But expert report on value of spectrum is in ‘consonance' with CBI case on loss

The prosecution on Thursday said the Telecom Regulatory Authority of India's expert report on “2001 to 2008: “Value of Spectrum in the 1800 MHz Band” was in “consonance” with the CBI case on loss to the exchequer, but came down heavily on the TRAI for attaching a covering letter which, it said, was “uncalled for” and “differed” from the contents of the expert report.

(A relevant portion of the covering letter, written by TRAI Secretary R. K. Arnold to CBI DIG S. K. Palsania, said the TRAI recommendations “always kept in view the need for growth of the telecom sector including in semi-urban and rural areas, the need for maintaining a level-playing field against the backdrop of the entry of new players from time to time and the need to ensure that prices of telecom services were affordable to consumers. The TRAI repeatedly held the view that telecom services and spectrum should not be treated as a source of revenue for the government.”)

Special Public Prosecutor U. U. Lalit said he was not “completely relying” on the TRAI report but “the court may use it as it deems fit to decide the matters.” He pointed out that the TRAI report had priced spectrum in a band of Rs.5,500 crore-Rs.9,500 crore for each operator. “Even if we take the lowest band, that is Rs.5,500 crore, the prosecution is not far off the mark on the loss estimate of Rs.30,000 crore that the charge sheet mentions. Rs.30,000 crore is a rational and correct estimate. But what the covering letter is doing is something that in our opinion is totally uncalled for,” Mr. Lalit said, adding the prosecution was not relying on the covering letter.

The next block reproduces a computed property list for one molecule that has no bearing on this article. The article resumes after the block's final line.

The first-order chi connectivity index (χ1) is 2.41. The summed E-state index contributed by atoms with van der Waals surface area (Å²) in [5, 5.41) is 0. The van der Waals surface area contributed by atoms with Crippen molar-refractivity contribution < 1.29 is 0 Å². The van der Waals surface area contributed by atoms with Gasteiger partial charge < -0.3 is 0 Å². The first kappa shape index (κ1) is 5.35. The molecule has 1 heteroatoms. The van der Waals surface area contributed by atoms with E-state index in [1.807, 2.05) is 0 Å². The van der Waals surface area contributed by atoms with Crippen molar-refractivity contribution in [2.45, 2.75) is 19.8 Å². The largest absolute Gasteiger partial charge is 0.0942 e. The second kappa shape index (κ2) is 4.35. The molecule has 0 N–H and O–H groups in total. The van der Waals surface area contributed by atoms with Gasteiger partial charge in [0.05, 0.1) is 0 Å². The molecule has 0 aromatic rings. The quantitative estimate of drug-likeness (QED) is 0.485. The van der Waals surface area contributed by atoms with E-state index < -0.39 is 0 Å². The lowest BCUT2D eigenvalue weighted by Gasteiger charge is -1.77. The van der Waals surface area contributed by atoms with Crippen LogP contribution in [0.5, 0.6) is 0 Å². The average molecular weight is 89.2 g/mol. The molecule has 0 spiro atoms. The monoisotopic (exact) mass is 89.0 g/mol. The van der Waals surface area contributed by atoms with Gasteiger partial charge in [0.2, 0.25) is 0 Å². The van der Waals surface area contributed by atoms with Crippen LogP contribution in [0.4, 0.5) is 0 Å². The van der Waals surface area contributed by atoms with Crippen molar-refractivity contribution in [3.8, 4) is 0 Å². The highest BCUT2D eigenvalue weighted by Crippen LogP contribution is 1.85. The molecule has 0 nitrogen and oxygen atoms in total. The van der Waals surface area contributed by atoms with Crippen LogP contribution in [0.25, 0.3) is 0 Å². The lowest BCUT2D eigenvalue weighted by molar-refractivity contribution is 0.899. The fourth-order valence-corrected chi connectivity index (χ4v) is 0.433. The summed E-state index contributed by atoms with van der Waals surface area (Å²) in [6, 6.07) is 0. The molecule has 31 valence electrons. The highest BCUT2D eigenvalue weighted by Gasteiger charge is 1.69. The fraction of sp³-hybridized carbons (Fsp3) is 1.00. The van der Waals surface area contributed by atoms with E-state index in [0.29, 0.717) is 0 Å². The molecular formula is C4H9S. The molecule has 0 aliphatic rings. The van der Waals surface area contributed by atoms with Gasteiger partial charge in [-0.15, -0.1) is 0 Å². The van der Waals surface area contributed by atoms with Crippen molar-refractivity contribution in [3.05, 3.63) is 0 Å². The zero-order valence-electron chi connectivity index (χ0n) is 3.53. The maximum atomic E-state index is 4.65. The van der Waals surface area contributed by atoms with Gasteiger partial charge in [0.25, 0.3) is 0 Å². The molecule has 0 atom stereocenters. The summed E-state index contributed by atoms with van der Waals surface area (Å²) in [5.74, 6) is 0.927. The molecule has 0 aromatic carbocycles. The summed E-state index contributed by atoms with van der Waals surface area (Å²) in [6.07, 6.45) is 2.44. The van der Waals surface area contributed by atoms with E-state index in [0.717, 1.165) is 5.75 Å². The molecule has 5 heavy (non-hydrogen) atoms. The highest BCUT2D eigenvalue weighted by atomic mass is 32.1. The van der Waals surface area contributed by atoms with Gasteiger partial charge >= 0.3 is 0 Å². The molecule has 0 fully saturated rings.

At this point, Shahid Balwa, one of the accused in the 2G spectrum scam case, interjected to ask: “So are you withdrawing the document?”

“We can't withdraw the document. You can't ask me questions. Tell your lawyer, if you have anything to ask me,” said Mr. Lalit.

“My lawyer is not here.”

“In that case, good luck to you.”

At this, Special Judge O. P. Saini beckoned to the security guard to take Mr. Balwa away from the Bench. When Mr. Balwa prayed that he be allowed to stay put, Mr. Saini said in a grave tone: “Stand silently.”

On the Law Ministry's opinion on the definition of “associate,” the CBI told the court that it had received an unsolicited letter, dated September 7, from the Department of Telecommunications (DoT). The CBI alleged that Swan Telecom was an associate company of Reliance Telecom on the date it applied for the UAS licence and was thus ineligible to apply according to licence guidelines.

The agency said the DoT received a note, dated August 30, from the Law Ministry in response to a letter it had written on August 16, seeking a clarification on the definition of “associate.” The CBI said it had not sought an opinion on this aspect from either the DoT or the Ministry.

Mr. Lalit said the Law Ministry's opinion was not relied upon as a document by the prosecution, but the accused can use it at an appropriate stage of the trial for their defence.

The former Telecom Minister, A. Raja, arguing personally for 15 minutes, said he was being “targeted” though the issue of spectrum pricing and entry fee had been deliberated by the Telecom and Finance Ministries and the DoT.

He questioned the claim that the number of licences granted by his predecessors in the Ministry was “minuscule.” “Dayanidhi Maran, Pramod Mahajan and Arun Shourie issued 56 licences. I issued 122 licences. How come 56 becomes minuscule in relation of 122?”

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